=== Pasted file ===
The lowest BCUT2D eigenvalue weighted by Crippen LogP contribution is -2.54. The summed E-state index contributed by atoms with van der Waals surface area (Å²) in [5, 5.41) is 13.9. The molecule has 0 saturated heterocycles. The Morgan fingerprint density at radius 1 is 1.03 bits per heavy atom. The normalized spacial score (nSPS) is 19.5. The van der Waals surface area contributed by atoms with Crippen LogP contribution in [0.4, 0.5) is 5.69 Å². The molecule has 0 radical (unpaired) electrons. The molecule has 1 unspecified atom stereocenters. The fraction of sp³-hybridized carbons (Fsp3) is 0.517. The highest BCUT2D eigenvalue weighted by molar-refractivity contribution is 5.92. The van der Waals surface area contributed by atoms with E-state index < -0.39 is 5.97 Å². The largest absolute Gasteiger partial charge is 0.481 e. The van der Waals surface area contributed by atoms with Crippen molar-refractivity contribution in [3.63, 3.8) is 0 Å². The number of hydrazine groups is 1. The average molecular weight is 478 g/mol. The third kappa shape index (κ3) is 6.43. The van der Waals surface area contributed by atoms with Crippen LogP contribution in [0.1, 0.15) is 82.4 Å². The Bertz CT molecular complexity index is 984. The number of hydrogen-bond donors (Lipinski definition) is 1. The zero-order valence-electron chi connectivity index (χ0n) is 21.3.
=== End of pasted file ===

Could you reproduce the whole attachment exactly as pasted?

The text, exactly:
The lowest BCUT2D eigenvalue weighted by Crippen LogP contribution is -2.54. The summed E-state index contributed by atoms with van der Waals surface area (Å²) in [5, 5.41) is 13.9. The molecule has 0 saturated heterocycles. The Morgan fingerprint density at radius 1 is 1.03 bits per heavy atom. The normalized spacial score (nSPS) is 19.5. The van der Waals surface area contributed by atoms with Crippen LogP contribution in [0.4, 0.5) is 5.69 Å². The molecule has 0 radical (unpaired) electrons. The molecule has 1 unspecified atom stereocenters. The fraction of sp³-hybridized carbons (Fsp3) is 0.517. The highest BCUT2D eigenvalue weighted by molar-refractivity contribution is 5.92. The van der Waals surface area contributed by atoms with E-state index < -0.39 is 5.97 Å². The largest absolute Gasteiger partial charge is 0.481 e. The van der Waals surface area contributed by atoms with Crippen molar-refractivity contribution in [3.63, 3.8) is 0 Å². The number of hydrazine groups is 1. The average molecular weight is 478 g/mol. The third kappa shape index (κ3) is 6.43. The van der Waals surface area contributed by atoms with Crippen LogP contribution in [0.1, 0.15) is 82.4 Å². The Bertz CT molecular complexity index is 984. The number of hydrogen-bond donors (Lipinski definition) is 1. The zero-order valence-electron chi connectivity index (χ0n) is 21.3.